Sunday, January 16, 2011

Addressing Abuse in Our Community

These were sent by a friend recently, and I requested and was given permission to post them publicly. While I'm posting this, it's a good place to write that I've also been pointed recently to a new book called Hush by "Eishes Chayil", reviewed in Tablet, by Chana, and by Bad4. It apparently is rather highly regarded by all who've read it that I've seen.

Addressing Abuse in Our Community
By: Shloimie Zimmerman, Psy.D.
General Community:
  • Annual – Children’s safety shabbos- Rabbonim and/or professionals address these topics
    • Educating the community and normalizing addressing these issues
  • Creating universal precautions and guidelines
  • Education, Education, & more Education!
    • Aimed at prevention & intervention
    • Must be ongoing & developmentally appropriate – Cannot rely on a one-time “talk”
    • For: parents, school personnel, children, Rabbonim and community members
    • (Areas of education to focus on are contained below)
  • Reporting alleged abuse to civil authorities (RCA resolution 2010)
  • Adjudicating cases in civil courts (RCA resolution 2010)
  • Publicizing the policies of organizations regarding abuse (e.g., reporting, adjudicating, behavioral guidelines, dealing with allegations, etc.)
  • All pediatricians are instructed to inform children at their annual checkup (and initially at their next contact) that any unwanted approach/touch/threats should be dealt with by running away and yelling for help as loud as they can (R’ Matisyahu put this in place in Lakewood and it has met with success)
  • Remember the majority of perpetrators are familiar to the child and/or family and utilize the relationship to gain access to and the cooperation of the child
    • It is much harder to see/ respond when it’s our “own” / when we know the person
    • Remember: Abusers don’t wear a sign & nobody is infallible
    • Combat the drive to ignore the signs and to maintain the status quo
    • Stanger abduction/abuse is rare- yet it gets much more of our attention
  • Children should never request or take rides from individuals they do not know and do not have express permission from their parents to take rides with
  • Children should not have their names (even just their first names) visible (e.g., on Yarmulkes, Backpacks, etc).
  • Parents should be advised to supervise any meshulach and /or guest and not allow them unrestricted access to their children.
  • Child Protective Services (CPS) attempts to keep children in homes and families together
    • They will work with our community and its resources to serve the family
  • The Orthodox community has professionals/ organizations to help you through this
  • How the parents and community respond is predictive of how the victims will fare
  • Collectively we can literally save countless lives
  • Children can heal and lead healthy, productive, and happy lives after abuse

  • What does NOT Work:
  • Ignoring the victims!
    • We must take allegations very seriously and ACT thoughtfully and appropriately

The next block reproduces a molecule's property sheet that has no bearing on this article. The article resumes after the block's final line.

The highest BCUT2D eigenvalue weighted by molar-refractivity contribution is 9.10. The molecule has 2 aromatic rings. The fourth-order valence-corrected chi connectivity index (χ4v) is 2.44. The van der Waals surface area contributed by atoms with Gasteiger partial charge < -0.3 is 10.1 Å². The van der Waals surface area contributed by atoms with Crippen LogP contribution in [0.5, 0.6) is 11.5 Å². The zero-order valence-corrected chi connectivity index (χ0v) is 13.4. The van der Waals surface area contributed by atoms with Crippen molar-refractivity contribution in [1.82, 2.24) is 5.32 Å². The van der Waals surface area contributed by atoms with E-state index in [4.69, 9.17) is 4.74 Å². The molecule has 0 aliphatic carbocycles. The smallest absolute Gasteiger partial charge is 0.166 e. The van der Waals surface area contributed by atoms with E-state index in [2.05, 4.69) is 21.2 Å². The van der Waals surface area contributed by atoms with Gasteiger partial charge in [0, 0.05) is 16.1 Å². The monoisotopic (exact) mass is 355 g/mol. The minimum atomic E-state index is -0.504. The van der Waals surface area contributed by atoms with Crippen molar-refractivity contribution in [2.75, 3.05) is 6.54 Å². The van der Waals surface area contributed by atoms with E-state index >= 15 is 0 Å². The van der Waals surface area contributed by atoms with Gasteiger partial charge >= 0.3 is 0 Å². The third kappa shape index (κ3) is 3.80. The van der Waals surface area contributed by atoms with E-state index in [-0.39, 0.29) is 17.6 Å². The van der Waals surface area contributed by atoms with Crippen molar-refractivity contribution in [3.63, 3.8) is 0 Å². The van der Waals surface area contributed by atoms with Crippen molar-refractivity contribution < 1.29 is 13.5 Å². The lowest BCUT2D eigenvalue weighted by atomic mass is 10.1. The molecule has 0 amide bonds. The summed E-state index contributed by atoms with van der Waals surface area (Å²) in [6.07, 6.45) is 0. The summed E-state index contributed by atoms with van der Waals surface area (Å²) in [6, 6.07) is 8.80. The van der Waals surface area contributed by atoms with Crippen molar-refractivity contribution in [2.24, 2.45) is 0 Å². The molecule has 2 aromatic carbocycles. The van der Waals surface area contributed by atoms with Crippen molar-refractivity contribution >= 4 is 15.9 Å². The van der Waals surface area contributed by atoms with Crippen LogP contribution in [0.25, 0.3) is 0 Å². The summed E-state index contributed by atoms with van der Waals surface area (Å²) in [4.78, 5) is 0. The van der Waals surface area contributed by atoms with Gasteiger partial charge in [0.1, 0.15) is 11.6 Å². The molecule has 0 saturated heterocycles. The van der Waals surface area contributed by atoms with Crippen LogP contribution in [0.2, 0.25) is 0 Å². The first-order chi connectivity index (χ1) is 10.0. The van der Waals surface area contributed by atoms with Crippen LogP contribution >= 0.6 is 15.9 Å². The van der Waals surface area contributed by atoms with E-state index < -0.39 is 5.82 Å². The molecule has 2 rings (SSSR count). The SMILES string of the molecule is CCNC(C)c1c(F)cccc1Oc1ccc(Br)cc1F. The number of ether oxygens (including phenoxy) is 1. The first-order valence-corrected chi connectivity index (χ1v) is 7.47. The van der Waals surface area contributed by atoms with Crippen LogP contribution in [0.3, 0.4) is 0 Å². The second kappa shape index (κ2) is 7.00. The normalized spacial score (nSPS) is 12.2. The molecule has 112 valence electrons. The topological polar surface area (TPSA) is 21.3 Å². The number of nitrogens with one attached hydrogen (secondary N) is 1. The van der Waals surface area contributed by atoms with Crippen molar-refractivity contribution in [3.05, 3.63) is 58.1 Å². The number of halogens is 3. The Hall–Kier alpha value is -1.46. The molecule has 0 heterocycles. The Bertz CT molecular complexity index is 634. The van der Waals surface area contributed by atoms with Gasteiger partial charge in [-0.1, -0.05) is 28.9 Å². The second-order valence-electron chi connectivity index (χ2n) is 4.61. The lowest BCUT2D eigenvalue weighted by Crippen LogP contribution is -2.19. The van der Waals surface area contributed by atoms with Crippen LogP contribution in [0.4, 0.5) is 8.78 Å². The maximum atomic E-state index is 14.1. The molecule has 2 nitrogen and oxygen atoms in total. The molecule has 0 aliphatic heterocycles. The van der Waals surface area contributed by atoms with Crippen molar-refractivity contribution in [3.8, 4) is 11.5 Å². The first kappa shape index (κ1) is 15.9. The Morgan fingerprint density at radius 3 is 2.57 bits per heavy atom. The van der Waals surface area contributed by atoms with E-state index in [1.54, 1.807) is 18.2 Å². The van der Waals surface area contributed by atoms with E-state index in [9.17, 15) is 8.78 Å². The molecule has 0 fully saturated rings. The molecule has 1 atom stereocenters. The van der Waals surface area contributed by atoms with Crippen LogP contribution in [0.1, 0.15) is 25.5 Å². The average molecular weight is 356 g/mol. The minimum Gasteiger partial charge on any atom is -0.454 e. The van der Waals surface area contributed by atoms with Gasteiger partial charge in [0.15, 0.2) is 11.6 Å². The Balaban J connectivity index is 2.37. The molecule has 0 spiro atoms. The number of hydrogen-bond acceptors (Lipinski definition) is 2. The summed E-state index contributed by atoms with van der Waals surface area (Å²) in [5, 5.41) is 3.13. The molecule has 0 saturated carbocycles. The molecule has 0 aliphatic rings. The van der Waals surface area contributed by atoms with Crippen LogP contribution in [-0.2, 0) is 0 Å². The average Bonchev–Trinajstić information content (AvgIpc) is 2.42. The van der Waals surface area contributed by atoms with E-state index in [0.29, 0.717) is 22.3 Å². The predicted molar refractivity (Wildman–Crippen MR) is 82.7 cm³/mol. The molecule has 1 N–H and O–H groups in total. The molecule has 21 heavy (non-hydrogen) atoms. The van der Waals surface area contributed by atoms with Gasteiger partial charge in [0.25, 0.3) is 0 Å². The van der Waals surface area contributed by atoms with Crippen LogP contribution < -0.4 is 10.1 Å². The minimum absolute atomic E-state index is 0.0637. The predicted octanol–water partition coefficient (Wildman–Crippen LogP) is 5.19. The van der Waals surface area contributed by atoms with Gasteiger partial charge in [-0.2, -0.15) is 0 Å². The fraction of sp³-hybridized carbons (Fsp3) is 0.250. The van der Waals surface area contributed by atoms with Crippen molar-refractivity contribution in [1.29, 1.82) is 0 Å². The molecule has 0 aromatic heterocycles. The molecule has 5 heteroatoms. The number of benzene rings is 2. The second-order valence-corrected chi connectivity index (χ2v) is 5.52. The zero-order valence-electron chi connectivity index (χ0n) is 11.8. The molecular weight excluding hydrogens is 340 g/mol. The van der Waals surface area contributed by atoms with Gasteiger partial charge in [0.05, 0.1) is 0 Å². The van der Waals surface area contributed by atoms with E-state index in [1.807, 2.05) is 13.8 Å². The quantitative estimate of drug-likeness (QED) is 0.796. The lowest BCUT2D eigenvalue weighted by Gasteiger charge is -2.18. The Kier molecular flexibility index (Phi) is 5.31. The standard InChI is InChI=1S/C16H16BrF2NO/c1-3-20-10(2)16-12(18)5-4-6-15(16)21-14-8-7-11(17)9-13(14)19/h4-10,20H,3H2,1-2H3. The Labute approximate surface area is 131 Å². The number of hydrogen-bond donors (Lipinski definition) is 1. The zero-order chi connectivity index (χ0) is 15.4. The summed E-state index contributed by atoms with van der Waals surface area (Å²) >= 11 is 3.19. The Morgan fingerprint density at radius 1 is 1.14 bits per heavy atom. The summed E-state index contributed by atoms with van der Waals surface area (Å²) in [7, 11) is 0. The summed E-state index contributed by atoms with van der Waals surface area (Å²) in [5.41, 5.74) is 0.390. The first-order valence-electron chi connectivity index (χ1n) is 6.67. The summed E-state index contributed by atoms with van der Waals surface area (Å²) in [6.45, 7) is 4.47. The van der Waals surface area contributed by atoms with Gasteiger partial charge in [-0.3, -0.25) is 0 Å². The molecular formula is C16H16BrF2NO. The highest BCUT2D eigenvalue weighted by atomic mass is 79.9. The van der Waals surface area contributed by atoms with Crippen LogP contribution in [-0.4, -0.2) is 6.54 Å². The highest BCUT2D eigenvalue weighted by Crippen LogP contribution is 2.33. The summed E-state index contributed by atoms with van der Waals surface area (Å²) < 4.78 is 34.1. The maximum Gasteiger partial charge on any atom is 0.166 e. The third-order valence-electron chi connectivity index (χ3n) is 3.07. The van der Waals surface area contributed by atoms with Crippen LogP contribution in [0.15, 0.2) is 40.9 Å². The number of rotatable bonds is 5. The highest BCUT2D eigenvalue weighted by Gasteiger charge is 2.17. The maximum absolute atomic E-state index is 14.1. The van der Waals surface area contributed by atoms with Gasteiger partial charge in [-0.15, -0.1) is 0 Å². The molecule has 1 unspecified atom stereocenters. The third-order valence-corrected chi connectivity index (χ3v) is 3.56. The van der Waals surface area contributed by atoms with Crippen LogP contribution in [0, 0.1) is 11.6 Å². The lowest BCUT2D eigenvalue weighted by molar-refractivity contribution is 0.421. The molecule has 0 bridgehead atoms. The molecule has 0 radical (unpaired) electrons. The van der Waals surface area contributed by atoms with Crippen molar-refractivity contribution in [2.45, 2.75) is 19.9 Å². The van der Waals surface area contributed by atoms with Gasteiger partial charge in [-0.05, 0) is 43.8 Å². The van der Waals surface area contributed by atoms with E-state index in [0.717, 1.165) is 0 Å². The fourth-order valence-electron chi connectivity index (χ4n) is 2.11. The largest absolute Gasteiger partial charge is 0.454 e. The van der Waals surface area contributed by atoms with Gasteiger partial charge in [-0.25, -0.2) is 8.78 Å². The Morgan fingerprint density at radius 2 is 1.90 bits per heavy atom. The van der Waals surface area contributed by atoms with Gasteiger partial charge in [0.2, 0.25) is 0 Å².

• Sweeping it under the rug fosters the continuation of the abuse cycle
  • Threats: including exposing perpetrator to family and/ or community, any form of harm e.g., physical, emotional, financial, etc. (Actual public exposure can help maintain safety)
    • This is a serious illness that needs to be addressed –they know they are doing something that can lead to all the aforementioned forms of harm but do it anyway!
  • Relocation – They will just prey on other innocent victims
  • Silent Resignation (i.e., allowing individual to leave position without disclosure)- If there are grounds for resignation there are grounds to protect others outside that organization as well

Shuls/ Mikvaos/ Community Centers:
  • Youth events/ groups (e.g., shabbos groups, pirchei, melava malka) should always have at least two staff members present at all times and staff should not be allowed to split off with individual children (see bathroom policy under yeshivas)
  • Parents should be encouraged to be present as chaperones and/or to check frequently and randomly on the children
  • A child should never enter/ be sent to the mikvah alone. A parent should always go with the child or only allow the child to go when there are many people present
    • Teach children  that no one (only parents) should ever ask them to go to the mikvah

  • Absolutely no concealed private time with students- Concealed private time is immediate grounds for firing
    • Policies must be clearly stated and publicized
    • Strict and immediate consequences for any policy infractions must be enforced
  • Windows on all classrooms and meeting rooms
  • Any private meeting takes place in a room with window and/or with another staff member in hearing / seeing distance
  • [If unable to have windows – video cameras in all class/meeting rooms with banks of monitors in multiple locations (e.g., secretary’s desk as well as at least one other location). Additionally, information should be stored (easy to do digitally) in case no one is manning the bank and to deal with any allegations.]